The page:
Written by Jitse van Ameijde

Social Entrepreneur and Founder of Social Change Academy

Education is without a doubt the most transformative force in society. Education lifts people out of poverty, it opens up choices with regards to the livelihoods they can pursue, and it empowers them to challenge the status quo. But education has a diversity and inclusion problem. Like any social institution, it is rooted in its history and has evolved within a system predominantly designed by white men. This means that much of the curriculum is based on the thinking, insights and mindsets of white men who were taught by other white men who came before them. There has been some progress in addressing this and making education more inclusive.

Many educational institutions have developed policies to promote equality, diversity and widening access and success, yet statistics consistently show students from a minority ethnic background are underrepresented in many disciplines within Higher Education. There is also a significant gap in the success rates with students from ethnic minority backgrounds consistently lagging behind their white counterparts. When we look below the surface of the marketing materials provided by many educational institutions – which show diverse students smiling and having a good time – these images do not necessarily reflect the experience of learners from a diversity of backgrounds. 

As the recent surge in Black Lives Matter protests illustrates, we do not yet live in a society where everyone feels safe and included. Quite the opposite, this global movement has illustrated that large sections of our society face oppression and exclusion as part of their daily lived experience, including experiences within education. The fact that this experience has remained largely under the radar of white privilege does not make it any less real and urgent. 

Now what would it mean for education to be more diverse and inclusive, and what steps can we take to move in the right direction beyond articulating policies and providing diverse images in marketing materials?

First of all, it is essential that education explicitly addresses its own biases and blind-spots and actively works to incorporate a more diverse range of voices within the curriculum. This means including works from authors and theorists who represent under-represented groups within society because of their gender, race, sexual orientation or other relevant characteristics.

Secondly, it means making the contested nature of knowledge explicit and encouraging active debate among students about how many current perspectives and understandings are rooted in white privilege and promote insights which serve the interests of an establishment that promotes the interests of some over the interests of others.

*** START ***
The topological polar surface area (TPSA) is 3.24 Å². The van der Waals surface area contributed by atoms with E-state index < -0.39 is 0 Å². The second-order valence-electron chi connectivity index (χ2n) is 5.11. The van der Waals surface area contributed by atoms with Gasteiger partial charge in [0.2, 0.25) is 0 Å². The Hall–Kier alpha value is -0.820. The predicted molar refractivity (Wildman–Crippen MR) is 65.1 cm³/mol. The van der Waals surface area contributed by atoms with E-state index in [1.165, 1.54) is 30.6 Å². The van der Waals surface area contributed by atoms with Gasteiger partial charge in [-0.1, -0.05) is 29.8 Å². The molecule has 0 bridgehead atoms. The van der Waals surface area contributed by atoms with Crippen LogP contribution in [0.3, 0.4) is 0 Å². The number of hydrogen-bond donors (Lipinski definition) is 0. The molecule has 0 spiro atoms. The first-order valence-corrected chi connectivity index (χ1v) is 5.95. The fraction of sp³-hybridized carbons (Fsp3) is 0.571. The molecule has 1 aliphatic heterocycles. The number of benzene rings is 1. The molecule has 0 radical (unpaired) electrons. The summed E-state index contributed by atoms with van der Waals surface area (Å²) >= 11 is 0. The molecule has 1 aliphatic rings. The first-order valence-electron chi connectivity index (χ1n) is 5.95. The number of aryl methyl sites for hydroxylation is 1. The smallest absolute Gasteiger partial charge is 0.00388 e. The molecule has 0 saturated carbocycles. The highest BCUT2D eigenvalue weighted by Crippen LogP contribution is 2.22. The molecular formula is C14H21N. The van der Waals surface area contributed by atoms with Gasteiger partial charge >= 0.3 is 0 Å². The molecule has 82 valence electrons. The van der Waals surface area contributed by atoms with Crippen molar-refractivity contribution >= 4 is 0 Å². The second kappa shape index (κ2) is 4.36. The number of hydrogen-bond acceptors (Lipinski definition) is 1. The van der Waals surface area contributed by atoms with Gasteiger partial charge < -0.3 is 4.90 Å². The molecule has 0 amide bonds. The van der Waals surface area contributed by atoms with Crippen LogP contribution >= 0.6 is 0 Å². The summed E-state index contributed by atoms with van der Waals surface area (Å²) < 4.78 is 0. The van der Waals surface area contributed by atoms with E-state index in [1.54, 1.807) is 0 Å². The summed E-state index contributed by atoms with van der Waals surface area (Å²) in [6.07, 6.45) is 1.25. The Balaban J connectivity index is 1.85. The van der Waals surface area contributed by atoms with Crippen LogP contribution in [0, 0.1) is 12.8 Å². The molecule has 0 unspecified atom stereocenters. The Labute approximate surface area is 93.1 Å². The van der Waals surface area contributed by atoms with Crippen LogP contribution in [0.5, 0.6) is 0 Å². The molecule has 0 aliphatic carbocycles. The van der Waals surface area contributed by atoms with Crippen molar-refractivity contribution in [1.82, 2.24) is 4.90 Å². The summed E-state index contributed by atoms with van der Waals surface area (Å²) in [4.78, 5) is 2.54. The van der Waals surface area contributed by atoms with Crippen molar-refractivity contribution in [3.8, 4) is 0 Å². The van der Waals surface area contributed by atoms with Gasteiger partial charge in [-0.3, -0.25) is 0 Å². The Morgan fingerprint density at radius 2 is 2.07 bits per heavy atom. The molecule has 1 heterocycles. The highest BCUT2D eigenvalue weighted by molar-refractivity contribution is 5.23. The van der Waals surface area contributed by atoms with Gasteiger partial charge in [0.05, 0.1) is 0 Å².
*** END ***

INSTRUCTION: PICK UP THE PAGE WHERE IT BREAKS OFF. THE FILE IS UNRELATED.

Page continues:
Thirdly, it means transforming some of metaphors prevalent within educational institutions. Masculine metaphors around competition dominate within educational discourse and education is seen as a competitive battle among students for the best grades and a competitive battle for institutions to acquire the “best and brightest” students. We should instead be shifting these metaphors to something more grounded in collaboration and sustainable growth. Life doesn’t need to be seen as a competitive struggle for survival – and opportunity does not need to be presented as a cake with a limited number of slices.

Fourthly, it requires educational institutions change their recruitment, development and promotion practices so that these are effective at removing any barriers for minority applicants and staff to join and develop within an organisation. This includes using blind recruitment processes, balanced recruitment panels which include minority representation and whose members are trained in avoiding the adverse impact of unconscious bias, as well as a range of development programmes aimed at supporting minority staff to develop as part of their role.

These four steps form a starting point for addressing issues of diversity and inclusion in education, and responsibility for their implementing very much lies in the hands of the those in leadership positions in our educational institutions. However, the systemic issues cannot be addressed within our education institutions alone and require the active participation of the media, arts, literature, and other institutions in stopping the damaging stories and limiting expectations which give rise to access and success barriers in education and beyond.

Bio

Jitse van Ameijde is a social entrepreneur and founder of Social Change Academy – a social enterprise focused on the development of tomorrow’s change makers passionate to make a positive difference to the lives of others. Originally from the Netherlands, Jitse came to the UK to finish his Masters in Social and Organisational Psychology, and ended up working for the Open University where he worked on the design of distance learning experiences and taught systems thinking in practice as an Associate Lecturer. He is passionate about issues of inclusion, social justice, and equal opportunities for all regardless of their past.

Jitse van Ameijde is the founder of the Social Change Academy: https://www.socialchangeacademy.org/founder/

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